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Liverpool FC have made more from player sales since 2010 than any other club in Europe

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Liverpool have been revealed as the most profitable selling club in Europe since the turn of the decade, receiving £374 million.

Fenway Sports Group have been regularly criticised for their approach to the transfer market since taking over the Reds in 2010, but they can’t be faulted for demanding value.

According to a study by the CIES Football Observatory, no club in Europe’s top five leagues has made more on player sales over the past six years.

The £374 million made by Liverpool since 2010 dwarfs that of any of their Premier League rivals, with Tottenham Hotspur the closest with £313 million.

Valencia are second, with £366 million, while Juventus are third, with £352 million, with Portuguese sides Benfica (£351 million) and Porto (£324 million) rounding off the top five.

Chelsea (£303 million), Southampton (£227 million) and Manchester City (£209 million) are the only other English sides in the top 20:

Liverpool’s intake is largely fuelled by the sales of Luis Suarez, Raheem Sterling and Fernando Torres, who were sold for a combined fee of £159 million before add-ons.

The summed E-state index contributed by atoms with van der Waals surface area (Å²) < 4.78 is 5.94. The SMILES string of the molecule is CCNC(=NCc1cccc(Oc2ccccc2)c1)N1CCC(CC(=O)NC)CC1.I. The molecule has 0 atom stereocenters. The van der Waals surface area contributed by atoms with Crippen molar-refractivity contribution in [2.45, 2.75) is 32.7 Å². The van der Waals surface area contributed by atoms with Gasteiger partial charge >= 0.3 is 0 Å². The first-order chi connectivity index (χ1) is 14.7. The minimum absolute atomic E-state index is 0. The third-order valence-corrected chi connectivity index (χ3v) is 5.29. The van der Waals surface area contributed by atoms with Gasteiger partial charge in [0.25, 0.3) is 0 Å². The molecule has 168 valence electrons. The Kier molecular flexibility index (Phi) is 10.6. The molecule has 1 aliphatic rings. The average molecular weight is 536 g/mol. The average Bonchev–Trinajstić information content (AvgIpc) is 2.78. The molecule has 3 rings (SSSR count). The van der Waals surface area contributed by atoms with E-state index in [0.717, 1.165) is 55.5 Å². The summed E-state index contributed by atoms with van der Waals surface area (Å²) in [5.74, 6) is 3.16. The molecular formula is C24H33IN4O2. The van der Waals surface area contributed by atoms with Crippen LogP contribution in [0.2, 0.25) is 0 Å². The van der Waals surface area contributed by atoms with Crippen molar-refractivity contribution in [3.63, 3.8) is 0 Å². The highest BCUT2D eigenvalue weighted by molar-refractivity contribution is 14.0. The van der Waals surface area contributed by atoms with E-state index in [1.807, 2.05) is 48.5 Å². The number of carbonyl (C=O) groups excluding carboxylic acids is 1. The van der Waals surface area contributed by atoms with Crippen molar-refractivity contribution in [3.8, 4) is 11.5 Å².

Furthermore, this summer saw Christian Benteke leave for an initial £27 million, though the Belgian’s departure speaks more about FSG’s failure in the market than their success in demanding value for sales.

Benteke, Mario Balotelli, Andy Carroll and Fabio Borini are among the club’s high-profile mistakes in the market since 2010, with the latter trio all leaving for a considerable loss.

This is hopefully set to change following the appointment of Jurgen Klopp, though FSG are still willing to sanction big-money signings.

LONDON, ENGLAND - Sunday, August 14, 2016: Liverpool's Sadio Mane during the FA Premier League match against Arsenal at the Emirates Stadium. (Pic by David Rawcliffe/Propaganda)

Sadio Mane and Georginio Wijnaldum, for example, arrived for a combined £55 million this summer, though they look likely to prove more of a success than their predecessors.

However, Liverpool remain way behind their Premier League rivals in terms of fees paid, with £561 million.

Whether they can be expected to compete with Europe’s top three spenders, City (£867 million), Chelsea (£737 million) and Manchester United (£712 million) is questionable on that merit.

But with Klopp having turned a profit in the summer transfer window, despite the additions of Mane and Wijnaldum along with five others, only time will tell.

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